Peter Roizen, the creator of the
WildWords Crossword Board Game, thinks it's time
for something new.
"These days everything is for dummies or
complete idiots," says Roizen. "Isn't
it time someone created a product for people who
enjoy using their brains?"
In Roizen's case, he revamped the game of
Scrabble(R). He introduced wild tiles marked with
an asterisk that could represent one or more
letters in a series, so the play of
"QUA*IST" could be the word
"QUARTERFINALIST". The asterisk tile
can represent all the letters in the middle of
the word which makes any word in English
playable. He added wild squares that convert
regular tiles into wild tiles to heighten
strategy. And, he added the bluff so a play by
one player becomes a puzzle for opponents.
According to Roizen, "Scrabble(R) is
mastered by filling your head with letter series
from the Official Scrabble Dictionary. These are
short, odd words nobody uses. It's a waste of
brain-space. WildWords is about a complete
vocabulary and creative skills."
"Scrabble(R) has ruled for over 50
years," says Roizen, "but it's an
emperor with no clothes. What are children going
to learn by playing words like 'CAT' and 'RAIN'
over and over again. The educational value is
pretty limited. I played Scrabble for forty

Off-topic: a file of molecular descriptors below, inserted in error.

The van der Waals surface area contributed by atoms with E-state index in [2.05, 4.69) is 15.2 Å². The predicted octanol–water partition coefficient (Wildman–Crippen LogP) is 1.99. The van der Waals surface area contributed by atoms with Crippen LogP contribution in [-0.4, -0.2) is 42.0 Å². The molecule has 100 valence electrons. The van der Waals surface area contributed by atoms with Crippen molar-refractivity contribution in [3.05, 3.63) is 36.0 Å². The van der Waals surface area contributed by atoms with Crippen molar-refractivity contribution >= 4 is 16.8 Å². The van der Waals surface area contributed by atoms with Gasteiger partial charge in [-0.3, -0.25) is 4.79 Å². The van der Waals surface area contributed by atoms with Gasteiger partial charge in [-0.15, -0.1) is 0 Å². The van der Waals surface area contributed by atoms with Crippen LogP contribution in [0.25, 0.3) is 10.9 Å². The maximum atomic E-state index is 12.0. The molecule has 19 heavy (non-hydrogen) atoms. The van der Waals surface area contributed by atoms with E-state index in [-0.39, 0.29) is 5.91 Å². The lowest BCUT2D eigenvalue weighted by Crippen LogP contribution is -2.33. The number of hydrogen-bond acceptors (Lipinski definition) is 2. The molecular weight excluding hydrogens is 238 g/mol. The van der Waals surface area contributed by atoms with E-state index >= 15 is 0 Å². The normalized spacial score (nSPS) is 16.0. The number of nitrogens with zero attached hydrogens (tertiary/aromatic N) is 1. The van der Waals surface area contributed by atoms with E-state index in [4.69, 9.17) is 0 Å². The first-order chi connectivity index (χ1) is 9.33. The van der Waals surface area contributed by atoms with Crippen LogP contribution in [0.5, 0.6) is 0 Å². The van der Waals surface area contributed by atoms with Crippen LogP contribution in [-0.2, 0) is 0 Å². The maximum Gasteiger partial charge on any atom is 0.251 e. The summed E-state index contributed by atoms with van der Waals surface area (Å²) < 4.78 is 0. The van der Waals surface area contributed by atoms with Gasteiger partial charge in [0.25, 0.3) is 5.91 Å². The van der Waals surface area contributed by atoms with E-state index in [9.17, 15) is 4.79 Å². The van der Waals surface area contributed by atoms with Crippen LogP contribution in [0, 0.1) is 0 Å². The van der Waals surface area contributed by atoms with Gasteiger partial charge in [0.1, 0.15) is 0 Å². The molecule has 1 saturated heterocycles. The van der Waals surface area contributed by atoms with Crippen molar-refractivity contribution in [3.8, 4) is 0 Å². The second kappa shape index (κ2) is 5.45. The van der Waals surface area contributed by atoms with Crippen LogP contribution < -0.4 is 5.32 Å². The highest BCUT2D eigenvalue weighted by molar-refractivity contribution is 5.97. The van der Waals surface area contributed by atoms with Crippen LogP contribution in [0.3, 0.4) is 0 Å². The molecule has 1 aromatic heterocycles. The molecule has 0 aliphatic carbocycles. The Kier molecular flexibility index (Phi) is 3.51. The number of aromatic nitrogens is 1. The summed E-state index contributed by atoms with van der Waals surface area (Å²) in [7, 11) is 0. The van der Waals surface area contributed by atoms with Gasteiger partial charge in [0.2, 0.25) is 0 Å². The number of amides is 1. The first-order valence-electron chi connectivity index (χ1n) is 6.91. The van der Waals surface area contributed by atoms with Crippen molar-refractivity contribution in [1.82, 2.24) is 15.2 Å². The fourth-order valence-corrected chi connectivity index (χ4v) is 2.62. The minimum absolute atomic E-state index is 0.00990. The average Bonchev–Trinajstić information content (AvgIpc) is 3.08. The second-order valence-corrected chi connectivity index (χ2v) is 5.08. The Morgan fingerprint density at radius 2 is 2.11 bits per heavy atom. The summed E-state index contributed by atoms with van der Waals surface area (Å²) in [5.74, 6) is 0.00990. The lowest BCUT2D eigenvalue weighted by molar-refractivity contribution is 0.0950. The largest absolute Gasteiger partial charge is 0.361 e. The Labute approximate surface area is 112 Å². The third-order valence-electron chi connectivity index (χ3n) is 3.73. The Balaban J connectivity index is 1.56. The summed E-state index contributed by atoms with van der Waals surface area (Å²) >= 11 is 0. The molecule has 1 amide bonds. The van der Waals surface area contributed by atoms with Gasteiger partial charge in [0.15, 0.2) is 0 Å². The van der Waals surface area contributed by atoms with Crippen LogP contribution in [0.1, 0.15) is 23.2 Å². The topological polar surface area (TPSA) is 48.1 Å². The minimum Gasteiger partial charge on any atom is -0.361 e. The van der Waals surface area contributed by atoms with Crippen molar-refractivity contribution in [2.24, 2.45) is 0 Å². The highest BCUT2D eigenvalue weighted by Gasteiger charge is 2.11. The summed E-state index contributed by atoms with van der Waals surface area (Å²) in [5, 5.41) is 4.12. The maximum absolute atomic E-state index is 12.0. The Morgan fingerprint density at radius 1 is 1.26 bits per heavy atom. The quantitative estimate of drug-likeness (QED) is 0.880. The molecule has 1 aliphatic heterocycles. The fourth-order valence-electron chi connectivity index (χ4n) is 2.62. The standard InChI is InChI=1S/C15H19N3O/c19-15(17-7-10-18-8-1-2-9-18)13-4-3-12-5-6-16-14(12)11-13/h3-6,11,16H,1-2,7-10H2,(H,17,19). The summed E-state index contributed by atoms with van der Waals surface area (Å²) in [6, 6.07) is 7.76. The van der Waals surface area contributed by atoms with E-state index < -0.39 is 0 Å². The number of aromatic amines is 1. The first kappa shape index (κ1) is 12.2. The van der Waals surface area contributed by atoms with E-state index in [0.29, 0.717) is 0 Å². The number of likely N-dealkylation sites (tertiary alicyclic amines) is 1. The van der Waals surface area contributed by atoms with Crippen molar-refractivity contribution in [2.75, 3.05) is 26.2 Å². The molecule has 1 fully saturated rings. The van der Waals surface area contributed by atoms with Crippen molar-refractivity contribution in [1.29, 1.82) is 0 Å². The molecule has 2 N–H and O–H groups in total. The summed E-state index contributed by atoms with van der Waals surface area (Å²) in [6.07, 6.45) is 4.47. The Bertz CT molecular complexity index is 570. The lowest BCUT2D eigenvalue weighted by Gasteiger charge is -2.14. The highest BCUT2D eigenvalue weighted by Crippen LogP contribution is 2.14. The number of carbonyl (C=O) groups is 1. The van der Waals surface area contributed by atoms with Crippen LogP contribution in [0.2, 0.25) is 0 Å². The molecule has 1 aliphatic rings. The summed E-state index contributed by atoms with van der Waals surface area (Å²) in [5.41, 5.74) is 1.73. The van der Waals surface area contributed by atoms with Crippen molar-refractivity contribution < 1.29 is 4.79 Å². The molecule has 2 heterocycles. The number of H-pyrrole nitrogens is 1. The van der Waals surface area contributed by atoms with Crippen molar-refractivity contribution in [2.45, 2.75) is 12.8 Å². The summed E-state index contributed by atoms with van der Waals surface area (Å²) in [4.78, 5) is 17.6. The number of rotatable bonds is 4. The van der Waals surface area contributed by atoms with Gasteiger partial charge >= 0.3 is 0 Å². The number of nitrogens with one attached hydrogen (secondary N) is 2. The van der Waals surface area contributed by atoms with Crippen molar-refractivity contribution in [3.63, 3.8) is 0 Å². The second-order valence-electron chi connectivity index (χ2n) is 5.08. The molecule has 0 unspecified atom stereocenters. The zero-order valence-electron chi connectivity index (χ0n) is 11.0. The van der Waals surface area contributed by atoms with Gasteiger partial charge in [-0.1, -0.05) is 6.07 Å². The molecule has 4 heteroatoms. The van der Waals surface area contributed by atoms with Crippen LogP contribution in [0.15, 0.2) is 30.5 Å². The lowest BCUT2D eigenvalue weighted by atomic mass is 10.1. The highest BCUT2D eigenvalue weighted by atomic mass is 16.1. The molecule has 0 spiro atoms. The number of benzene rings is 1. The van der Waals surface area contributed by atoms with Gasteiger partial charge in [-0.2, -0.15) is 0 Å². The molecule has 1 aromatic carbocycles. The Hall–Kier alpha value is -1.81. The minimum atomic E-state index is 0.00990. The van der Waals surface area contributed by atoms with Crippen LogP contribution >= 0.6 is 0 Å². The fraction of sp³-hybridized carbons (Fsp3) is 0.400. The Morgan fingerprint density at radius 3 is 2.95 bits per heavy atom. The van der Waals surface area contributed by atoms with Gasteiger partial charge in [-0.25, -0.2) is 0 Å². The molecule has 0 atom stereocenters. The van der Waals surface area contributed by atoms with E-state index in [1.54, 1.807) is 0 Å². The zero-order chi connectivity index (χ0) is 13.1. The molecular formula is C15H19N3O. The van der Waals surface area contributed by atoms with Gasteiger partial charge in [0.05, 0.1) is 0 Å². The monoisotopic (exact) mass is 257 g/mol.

years, and I can't think of a useful word I
learned from an opponent."
Introduced as a physical board game two years
ago, sales have recently topped 2,000. Roizen is
looking forward to the Christmas season when
board game sales take off. He often hawks his
games at street fairs and in bookstores.
"When people know what WildWords is about,
they buy it. But few people know about it outside
the San Francisco Bay Area where most of our
sales come from," adds Roizen.
"I enjoy doing direct sales. There's always
a laugh to be had," adds Roizen.
"The other day I pointed out the play of
'DISCOMBOBULATING' on a sample board to a nine
year-old, and he said he knew what the word
meant. I asked him for a definition.
"The kid said, 'it means to remove all the
organs from a human body.'
"I said, 'that's a very serious form of
discombobulation, but the word you might be
thinking of is disembowel.'"